Select patients with minimal dental imperfections may also be suitable candidates for veneers. Veneers are oftentimes made with a resin composite or porcelain. They are designed to be affixed to the patient’s existing teeth, thereby hiding the imperfections. Depending on how much veneer work is needed, the entire process may take several office visits. If cared for properly, the veneers tend to last for many years.
Finally, those with misaligned teeth may also want to consider wearing retainers. They come in different types. Those types include fixed, vacuum-formed, thermo-formed and Hawley. Each has its own advantages and disadvantages.
To discuss them and the other various alternatives to braces in more detail, contact us. We can be reached online or by calling 816-286-4117. Our professional staff would also enjoy reading your thoughts on the matter on Google+ or Facebook.
For over a decade, we have been encouraging patients who are at risk of tooth decay to consume xylitol sweetened products such as gum and mints. Name brands that contain xylitol include, SPRY, EPIC, and PEELU among many others. Xylitol acts as a "smart bomb" for the cavity causing bacteria and doesn't have the bad rap like artificial sweeteners. The ideal "dosage" is 6-10 grams per day. Look for products that have xylitol listed as one of the first three ingredients. Typically one piece will have one gram of xylitol.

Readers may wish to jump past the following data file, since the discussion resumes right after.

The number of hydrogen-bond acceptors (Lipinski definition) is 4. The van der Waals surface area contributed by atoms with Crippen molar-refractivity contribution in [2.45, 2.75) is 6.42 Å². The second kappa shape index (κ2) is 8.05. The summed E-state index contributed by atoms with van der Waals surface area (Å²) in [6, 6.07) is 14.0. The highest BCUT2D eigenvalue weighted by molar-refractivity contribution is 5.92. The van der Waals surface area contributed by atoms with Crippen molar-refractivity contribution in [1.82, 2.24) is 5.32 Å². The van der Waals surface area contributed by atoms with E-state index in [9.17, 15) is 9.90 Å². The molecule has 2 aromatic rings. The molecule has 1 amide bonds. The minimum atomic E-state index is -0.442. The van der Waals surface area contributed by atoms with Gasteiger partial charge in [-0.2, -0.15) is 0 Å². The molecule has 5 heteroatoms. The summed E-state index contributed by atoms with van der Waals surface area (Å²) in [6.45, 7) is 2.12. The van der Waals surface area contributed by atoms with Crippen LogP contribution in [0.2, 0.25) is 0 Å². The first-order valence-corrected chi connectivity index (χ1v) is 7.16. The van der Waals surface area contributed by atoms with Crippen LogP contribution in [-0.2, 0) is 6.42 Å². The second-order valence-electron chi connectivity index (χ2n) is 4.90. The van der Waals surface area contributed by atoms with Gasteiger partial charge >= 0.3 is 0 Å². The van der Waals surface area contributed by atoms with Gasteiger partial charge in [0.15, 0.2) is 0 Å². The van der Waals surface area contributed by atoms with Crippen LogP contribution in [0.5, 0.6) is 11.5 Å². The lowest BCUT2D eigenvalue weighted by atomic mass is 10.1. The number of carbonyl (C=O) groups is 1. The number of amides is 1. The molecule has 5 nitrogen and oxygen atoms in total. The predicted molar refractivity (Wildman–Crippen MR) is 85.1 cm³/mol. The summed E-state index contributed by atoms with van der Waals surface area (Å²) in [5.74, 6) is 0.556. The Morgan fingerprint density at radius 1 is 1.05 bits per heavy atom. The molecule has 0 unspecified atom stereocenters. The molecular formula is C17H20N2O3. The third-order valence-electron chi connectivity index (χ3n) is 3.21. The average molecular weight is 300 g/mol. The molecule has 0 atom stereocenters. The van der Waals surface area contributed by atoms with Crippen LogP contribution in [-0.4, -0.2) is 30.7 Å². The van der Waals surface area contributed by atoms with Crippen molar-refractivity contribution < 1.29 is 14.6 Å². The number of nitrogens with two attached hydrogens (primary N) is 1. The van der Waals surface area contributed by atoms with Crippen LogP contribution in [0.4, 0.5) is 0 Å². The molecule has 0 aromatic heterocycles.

The following is an abstract from a research article published in 2003 in the Journal of the California Dental Association:
An overview of studies about xylitol and dental caries suggests potential clinical dental applications for xylitol. Xylitol is a naturally occurring, low-calorie sugar substitute with anticariogenic properties. Data from recent studies indicate that xylitol can reduce the occurrence of dental caries in young children, school children, and mothers, and in children via their mothers. Xylitol, a sugar alcohol, is derived mainly from birch and other hardwood trees. Short-term consumption of xylitol is associated with decreased Streptococcus mutans levels in saliva and plaque. Aside from decreasing dental caries, xylitol may also decrease the transmission of S. mutans from mothers to children. Commercial xylitol-containing products may be used to help control rampant decay in primary dentition. Studies of schoolchildren in Belize and Estonia, along with data from the University of Washington, indicate that xylitol gum, candy, ice pops, cookies, puddings, etc., in combination with other dental therapies, are associated with the arrest of carious lesions. A prospective trial in Finland has demonstrated that children of mothers treated with xylitol had lower levels of S. mutans than children of mothers treated with chlorhexidine or fluoride varnish. Food products containing xylitol are available commercially and through specialized manufacturers, and have the potential to be widely accessible to consumers.